Size of struct in C | padding, alignment in struct

In this article, we are going to see what is the size of a struct in C? We will also learn what is padding, alignment provided by the compiler while defining memory for a struct.
Submitted by Radib Kar, on July 19, 2020

What we know is that size of a struct is the sum of all the data members. Like for the following struct,

struct A{
    int a;
    int* b;
    char c;
    char *d;
};

Size of the struct should be sum of all the data member, which is: Size of int a+ size of int* b +size of char c+ size of char* d

Now considering the 64-bit system,
Size of int is 4 Bytes
Size of character is 1 Byte
Size of any pointer type is 8 Bytes 
(Pointer size doesn't depend on what kind of data type they are pointing too)

So the size of the struct should be: (4+8+1+8)=21 Bytes

Let's see what compiler is giving using the sizeof() operator.

#include <stdio.h>

struct A {
    int a;
    int* b;
    char c;
    char* d;
};

int main()
{
    struct A a;
    printf("Size of struct A: %lu\n", sizeof(struct A));
    printf("Size of object a: %lu\n", sizeof(a));
    return 0;
}

Output:

Size of struct A: 32
Size of object a: 32

Oops!! The output is 32 Bytes. How is that possible?

It seems like the compiler took maximum size out of the data type and assigned the same memory to all data types. Is it so?

Okay, it's quite like that, but not the same. Of course, the compiler adds padding and tries to align the data members. So for the above structure, the data alignment looks like below,

struct padding in C language (1)

Above is the alignment of the structure A, and that's why the size of the struct is 32 Bytes. Also, the object a of type struct A is 32 Bytes.

How compiler adds padding?

Now the question is how compiler adds padding and align? The method is compiler dependent and kind of greedy. It aligns till the boundary of maximum memory allocated. Here we find that max memory allocated is 8 Bytes, thus all the data members acquire 8 Bytes and the total size is 32 Bytes. Now the question is will it happen every time similarly?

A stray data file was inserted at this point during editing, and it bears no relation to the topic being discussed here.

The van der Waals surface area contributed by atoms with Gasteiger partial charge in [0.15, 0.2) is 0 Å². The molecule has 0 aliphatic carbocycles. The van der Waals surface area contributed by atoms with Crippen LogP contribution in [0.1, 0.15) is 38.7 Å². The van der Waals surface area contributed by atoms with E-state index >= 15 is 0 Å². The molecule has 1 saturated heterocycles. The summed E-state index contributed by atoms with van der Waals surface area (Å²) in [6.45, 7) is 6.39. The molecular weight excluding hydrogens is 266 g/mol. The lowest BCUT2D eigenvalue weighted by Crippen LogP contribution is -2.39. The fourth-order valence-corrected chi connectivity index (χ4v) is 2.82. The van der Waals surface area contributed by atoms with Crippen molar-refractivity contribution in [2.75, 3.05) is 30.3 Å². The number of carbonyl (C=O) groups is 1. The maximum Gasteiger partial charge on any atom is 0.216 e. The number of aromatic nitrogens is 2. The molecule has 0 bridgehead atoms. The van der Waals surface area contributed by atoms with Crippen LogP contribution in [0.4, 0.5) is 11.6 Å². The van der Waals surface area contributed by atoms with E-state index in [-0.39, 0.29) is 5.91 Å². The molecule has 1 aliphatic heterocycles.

Is it like the number of data members * max datatype size?

The answer is no. Check the following structure which has the same members but the ordering is different.

 struct B{
    int* b;
    char c;
    int a;
    char *d;
};
#include <stdio.h>

struct B {
    int* b;
    char c;
    int a;
    char* d;
};

int main()
{
    struct B b;
    printf("Size of struct B: %lu\n", sizeof(struct B));
    printf("Size of object b: %lu\n", sizeof(b));
    return 0;
}

Output:

Size of struct B: 24
Size of object b: 24

In the above structure, we find that the size is 24 Bytes though the same data members have been used. This is due to the change in the order of the member declaration. In this case, the alignment and padding would be like below:

struct padding in C language (2)

Above is the alignment for structure B and that's why size is 24 Bytes, instead of 32. We saw that compiler keeps aligning greedily and that's why it aligned char c & int a in the same row. When it tried to align char* d, it could not as only 3 bytes were left. But instead of char*, if it was char only then it would have aligned in the same line.

So, I hope it's clear how compiler aligns a structure. A point to be noted is that compiler can't reorder the data members though it may have reduced size. Thus, struct A will have size 32 Bytes, not 24 Bytes.






Comments and Discussions

Ad: Are you a blogger? Join our Blogging forum.





Languages: » C » C++ » C++ STL » Java » Data Structure » C#.Net » Android » Kotlin » SQL
Web Technologies: » PHP » Python » JavaScript » CSS » Ajax » Node.js » Web programming/HTML
Solved programs: » C » C++ » DS » Java » C#
Aptitude que. & ans.: » C » C++ » Java » DBMS
Interview que. & ans.: » C » Embedded C » Java » SEO » HR
CS Subjects: » CS Basics » O.S. » Networks » DBMS » Embedded Systems » Cloud Computing
» Machine learning » CS Organizations » Linux » DOS
More: » Articles » Puzzles » News/Updates


© https://www.includehelp.com some rights reserved.